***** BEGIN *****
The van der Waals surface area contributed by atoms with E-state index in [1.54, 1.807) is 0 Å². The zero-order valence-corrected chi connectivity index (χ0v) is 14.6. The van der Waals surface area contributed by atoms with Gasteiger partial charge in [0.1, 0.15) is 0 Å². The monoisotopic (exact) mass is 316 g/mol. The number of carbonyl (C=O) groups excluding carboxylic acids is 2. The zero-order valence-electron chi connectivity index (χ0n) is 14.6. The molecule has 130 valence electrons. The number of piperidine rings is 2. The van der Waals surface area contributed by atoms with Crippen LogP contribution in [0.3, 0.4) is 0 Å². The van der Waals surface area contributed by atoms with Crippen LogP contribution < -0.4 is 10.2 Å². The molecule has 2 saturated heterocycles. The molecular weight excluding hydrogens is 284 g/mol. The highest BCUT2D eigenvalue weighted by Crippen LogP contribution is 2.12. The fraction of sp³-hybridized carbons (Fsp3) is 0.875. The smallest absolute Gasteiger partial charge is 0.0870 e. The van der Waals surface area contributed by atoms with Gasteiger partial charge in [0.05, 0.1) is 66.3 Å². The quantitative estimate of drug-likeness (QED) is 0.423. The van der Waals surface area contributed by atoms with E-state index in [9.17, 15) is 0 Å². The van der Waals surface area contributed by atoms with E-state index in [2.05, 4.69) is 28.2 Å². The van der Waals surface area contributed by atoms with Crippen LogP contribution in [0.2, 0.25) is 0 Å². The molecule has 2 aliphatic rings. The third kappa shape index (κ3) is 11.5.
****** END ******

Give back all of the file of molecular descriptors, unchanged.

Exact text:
The van der Waals surface area contributed by atoms with E-state index in [1.54, 1.807) is 0 Å². The zero-order valence-corrected chi connectivity index (χ0v) is 14.6. The van der Waals surface area contributed by atoms with Gasteiger partial charge in [0.1, 0.15) is 0 Å². The monoisotopic (exact) mass is 316 g/mol. The number of carbonyl (C=O) groups excluding carboxylic acids is 2. The zero-order valence-electron chi connectivity index (χ0n) is 14.6. The molecule has 130 valence electrons. The number of piperidine rings is 2. The van der Waals surface area contributed by atoms with Crippen LogP contribution in [0.3, 0.4) is 0 Å². The van der Waals surface area contributed by atoms with Crippen LogP contribution < -0.4 is 10.2 Å². The molecule has 2 saturated heterocycles. The molecular weight excluding hydrogens is 284 g/mol. The highest BCUT2D eigenvalue weighted by Crippen LogP contribution is 2.12. The fraction of sp³-hybridized carbons (Fsp3) is 0.875. The smallest absolute Gasteiger partial charge is 0.0870 e. The van der Waals surface area contributed by atoms with Gasteiger partial charge in [0.05, 0.1) is 66.3 Å². The quantitative estimate of drug-likeness (QED) is 0.423. The van der Waals surface area contributed by atoms with E-state index in [9.17, 15) is 0 Å². The van der Waals surface area contributed by atoms with E-state index in [2.05, 4.69) is 28.2 Å². The van der Waals surface area contributed by atoms with Crippen LogP contribution in [0.2, 0.25) is 0 Å². The molecule has 2 aliphatic rings. The third kappa shape index (κ3) is 11.5.